World Health Day: Advanced MedTech solutions on the worldwide radar

advanced MedTech solutions

Over the course of the past year, health has been nudged into the limelight due to the rampant spread of the COVID-19 pandemic, as it commanded the global news cycle on a daily basis.

But while the worldwide economy suffered, the ripple affect caused by the screeching halt of in-contact interactions, many looked at this period as a time of awakening for people to start actively focusing on their wellbeing.

With the eyes of the world on the health sector, accelerated ingenuity came within the field of medicine, specifically MedTech. Everything from funding, volunteers, and continental collaborations, were drawn up to fight the pandemic.

With COVID-19 spearheading the fight for accelerating MedTech, companies and researchers saw an opportunity to use the attention caused by the pandemic toward both the scientific advantage of medical technology and for the greater cause of helping humanity.

As such, on the occasion of World Health Day, here are some advanced MedTech solutions and initiatives that are picking up traction on the global radar.

AstraZeneca developing tech for heart failure, asthma

Biotechnology company AstraZeneca announced on Tuesday that its currently collaborating with Massachusetts General Hospital to create and clinically validate patient centric advanced MedTech solutions.

According to the company, the collaboration will use AstraZeneca’s new AMAZE disease management platform to study heart failure and asthma management. 

“We are incredibly proud to be working closely with Massachusetts General Hospital to utilize this digital platform to close gaps in patient care, ultimately leading to better outcomes,” Ruud Dobber, president of the BioPharmaceuticals Business Unit at AstraZeneca, said in a statement.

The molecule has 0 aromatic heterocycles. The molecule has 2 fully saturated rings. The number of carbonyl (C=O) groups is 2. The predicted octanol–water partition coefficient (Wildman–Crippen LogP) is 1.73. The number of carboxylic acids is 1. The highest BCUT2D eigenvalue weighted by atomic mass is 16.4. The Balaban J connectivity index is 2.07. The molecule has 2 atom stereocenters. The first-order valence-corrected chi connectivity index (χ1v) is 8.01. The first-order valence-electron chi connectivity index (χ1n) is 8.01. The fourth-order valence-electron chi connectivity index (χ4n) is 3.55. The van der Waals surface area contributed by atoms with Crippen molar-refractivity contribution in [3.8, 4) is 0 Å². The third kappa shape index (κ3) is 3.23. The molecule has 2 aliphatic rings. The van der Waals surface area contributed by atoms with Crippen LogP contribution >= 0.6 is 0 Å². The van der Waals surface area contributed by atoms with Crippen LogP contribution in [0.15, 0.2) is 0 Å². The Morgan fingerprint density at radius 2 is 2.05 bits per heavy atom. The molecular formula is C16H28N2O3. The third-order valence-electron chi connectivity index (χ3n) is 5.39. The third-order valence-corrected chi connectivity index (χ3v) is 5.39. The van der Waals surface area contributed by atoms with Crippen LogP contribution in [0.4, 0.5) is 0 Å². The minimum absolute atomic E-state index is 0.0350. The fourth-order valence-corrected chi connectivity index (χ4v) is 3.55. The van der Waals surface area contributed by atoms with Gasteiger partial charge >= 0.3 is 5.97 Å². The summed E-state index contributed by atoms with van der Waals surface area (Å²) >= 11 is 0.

The biotechnology company notes that its AMAZE disease management platform uses remote monitoring to identify at-risk patients and deliver insights to the clinical care team at the point of care, all while reducing healthcare costs.

As per the details of the heart failure case study found on, patients enter personal information using the AMAZE app, which will feed it into a clinician-facing dashboard embedded within their electronic health record. 

Patients will be enrolled in the study after an inpatient heart-failure admission at Massachusetts General Hospital. The organizations say the first two studies are aimed at piloting AMAZE in a real-world setting with the goal of improving patient engagement, care-team communication, and clinical outcomes. 

“We believe the AMAZE disease management platform has the potential to transform the current healthcare delivery paradigm for patients around the world living with chronic diseases,” said Dobber. 

Following both cases of heart failure and asthma, Massachusetts General and AstraZeneca highlight that they are on looking to expand the use of AMAZE across multiple chronic disease areas to patients throughout and beyond the Mass General Brigham system. 

“While there is no precedent for this type of deep relationship, we hope this alliance will serve as a model for future collaboration between pharma and healthcare providers,” said Dr. Peter L. Slavin, president of Massachusetts General Hospital. 

UK govt funds domestic MedTech and life science industries

The British government launched on Wednesday a multi-million-pound fund to support the MedTech and life sciences sectors, called the “Medicines and Diagnostics Manufacturing Transformation Fund,” which is designed to the country’s ability to prepare and respond to future pandemics.

“With two-thirds of life science manufacturing jobs already outside London and the South East, the new £20 million ($27.54 million) fund will also open up economic and investment opportunities for manufacturers across the whole of England, Northern Ireland, Scotland and Wales, improving our domestic supply chains and safeguarding and creating hundreds of highly skilled manufacturing jobs,” a government statement said.